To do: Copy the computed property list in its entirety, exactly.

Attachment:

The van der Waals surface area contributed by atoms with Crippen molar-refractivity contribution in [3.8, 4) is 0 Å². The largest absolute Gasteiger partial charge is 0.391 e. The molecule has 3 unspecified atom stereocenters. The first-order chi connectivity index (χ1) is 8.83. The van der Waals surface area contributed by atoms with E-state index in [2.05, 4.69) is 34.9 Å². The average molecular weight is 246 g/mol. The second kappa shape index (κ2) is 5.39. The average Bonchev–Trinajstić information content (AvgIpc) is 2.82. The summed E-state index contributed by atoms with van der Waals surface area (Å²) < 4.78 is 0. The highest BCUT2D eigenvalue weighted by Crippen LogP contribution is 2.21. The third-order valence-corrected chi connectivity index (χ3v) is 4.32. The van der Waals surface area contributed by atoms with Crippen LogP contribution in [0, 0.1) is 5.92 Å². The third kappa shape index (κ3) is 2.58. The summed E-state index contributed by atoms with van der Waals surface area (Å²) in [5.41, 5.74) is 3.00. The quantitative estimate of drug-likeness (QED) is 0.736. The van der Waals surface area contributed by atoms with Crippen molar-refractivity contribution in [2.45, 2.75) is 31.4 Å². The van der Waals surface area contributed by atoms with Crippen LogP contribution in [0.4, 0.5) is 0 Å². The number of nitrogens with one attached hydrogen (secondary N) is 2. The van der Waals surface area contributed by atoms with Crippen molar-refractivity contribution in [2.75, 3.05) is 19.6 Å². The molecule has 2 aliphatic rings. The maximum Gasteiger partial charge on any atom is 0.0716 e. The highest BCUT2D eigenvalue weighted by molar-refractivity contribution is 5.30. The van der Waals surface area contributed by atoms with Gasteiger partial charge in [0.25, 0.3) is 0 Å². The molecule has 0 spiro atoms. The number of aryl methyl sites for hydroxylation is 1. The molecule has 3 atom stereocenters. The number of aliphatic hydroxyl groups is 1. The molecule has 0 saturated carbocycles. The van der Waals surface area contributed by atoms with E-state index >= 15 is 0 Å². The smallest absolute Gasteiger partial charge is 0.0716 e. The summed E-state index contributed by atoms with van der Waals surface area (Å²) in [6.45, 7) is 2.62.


The van der Waals surface area contributed by atoms with Crippen molar-refractivity contribution in [3.8, 4) is 0 Å². The largest absolute Gasteiger partial charge is 0.391 e. The molecule has 3 unspecified atom stereocenters. The first-order chi connectivity index (χ1) is 8.83. The van der Waals surface area contributed by atoms with E-state index in [2.05, 4.69) is 34.9 Å². The average molecular weight is 246 g/mol. The second kappa shape index (κ2) is 5.39. The average Bonchev–Trinajstić information content (AvgIpc) is 2.82. The summed E-state index contributed by atoms with van der Waals surface area (Å²) < 4.78 is 0. The highest BCUT2D eigenvalue weighted by Crippen LogP contribution is 2.21. The third-order valence-corrected chi connectivity index (χ3v) is 4.32. The van der Waals surface area contributed by atoms with Crippen LogP contribution in [0, 0.1) is 5.92 Å². The third kappa shape index (κ3) is 2.58. The summed E-state index contributed by atoms with van der Waals surface area (Å²) in [5.41, 5.74) is 3.00. The quantitative estimate of drug-likeness (QED) is 0.736. The van der Waals surface area contributed by atoms with Crippen molar-refractivity contribution in [2.45, 2.75) is 31.4 Å². The van der Waals surface area contributed by atoms with Crippen LogP contribution in [0.4, 0.5) is 0 Å². The number of nitrogens with one attached hydrogen (secondary N) is 2. The van der Waals surface area contributed by atoms with Crippen molar-refractivity contribution in [2.75, 3.05) is 19.6 Å². The molecule has 2 aliphatic rings. The maximum Gasteiger partial charge on any atom is 0.0716 e. The highest BCUT2D eigenvalue weighted by molar-refractivity contribution is 5.30. The van der Waals surface area contributed by atoms with Gasteiger partial charge in [0.25, 0.3) is 0 Å². The molecule has 0 spiro atoms. The number of aryl methyl sites for hydroxylation is 1. The molecule has 3 atom stereocenters. The number of aliphatic hydroxyl groups is 1. The molecule has 0 saturated carbocycles. The van der Waals surface area contributed by atoms with E-state index >= 15 is 0 Å². The smallest absolute Gasteiger partial charge is 0.0716 e. The summed E-state index contributed by atoms with van der Waals surface area (Å²) in [6.45, 7) is 2.62.